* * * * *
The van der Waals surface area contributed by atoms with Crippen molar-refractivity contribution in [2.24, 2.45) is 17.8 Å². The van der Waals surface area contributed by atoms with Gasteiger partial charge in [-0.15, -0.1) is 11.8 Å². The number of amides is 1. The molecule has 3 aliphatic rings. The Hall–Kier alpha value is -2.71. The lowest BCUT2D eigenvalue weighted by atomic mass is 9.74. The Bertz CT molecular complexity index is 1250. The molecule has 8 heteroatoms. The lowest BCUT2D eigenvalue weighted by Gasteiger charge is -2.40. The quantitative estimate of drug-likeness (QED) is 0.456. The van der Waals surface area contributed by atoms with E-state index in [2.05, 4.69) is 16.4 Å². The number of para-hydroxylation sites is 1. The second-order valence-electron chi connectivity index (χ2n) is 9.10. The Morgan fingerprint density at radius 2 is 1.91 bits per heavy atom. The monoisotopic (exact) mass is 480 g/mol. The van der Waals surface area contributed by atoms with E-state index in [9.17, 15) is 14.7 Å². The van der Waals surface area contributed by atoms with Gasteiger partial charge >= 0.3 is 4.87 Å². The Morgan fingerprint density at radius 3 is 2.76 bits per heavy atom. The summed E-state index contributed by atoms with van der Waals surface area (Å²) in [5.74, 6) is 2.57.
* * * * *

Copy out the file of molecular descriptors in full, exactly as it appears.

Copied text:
The van der Waals surface area contributed by atoms with Crippen molar-refractivity contribution in [2.24, 2.45) is 17.8 Å². The van der Waals surface area contributed by atoms with Gasteiger partial charge in [-0.15, -0.1) is 11.8 Å². The number of amides is 1. The molecule has 3 aliphatic rings. The Hall–Kier alpha value is -2.71. The lowest BCUT2D eigenvalue weighted by atomic mass is 9.74. The Bertz CT molecular complexity index is 1250. The molecule has 8 heteroatoms. The lowest BCUT2D eigenvalue weighted by Gasteiger charge is -2.40. The quantitative estimate of drug-likeness (QED) is 0.456. The van der Waals surface area contributed by atoms with E-state index in [2.05, 4.69) is 16.4 Å². The number of para-hydroxylation sites is 1. The second-order valence-electron chi connectivity index (χ2n) is 9.10. The Morgan fingerprint density at radius 2 is 1.91 bits per heavy atom. The monoisotopic (exact) mass is 480 g/mol. The van der Waals surface area contributed by atoms with E-state index in [9.17, 15) is 14.7 Å². The van der Waals surface area contributed by atoms with Gasteiger partial charge >= 0.3 is 4.87 Å². The Morgan fingerprint density at radius 3 is 2.76 bits per heavy atom. The summed E-state index contributed by atoms with van der Waals surface area (Å²) in [5.74, 6) is 2.57.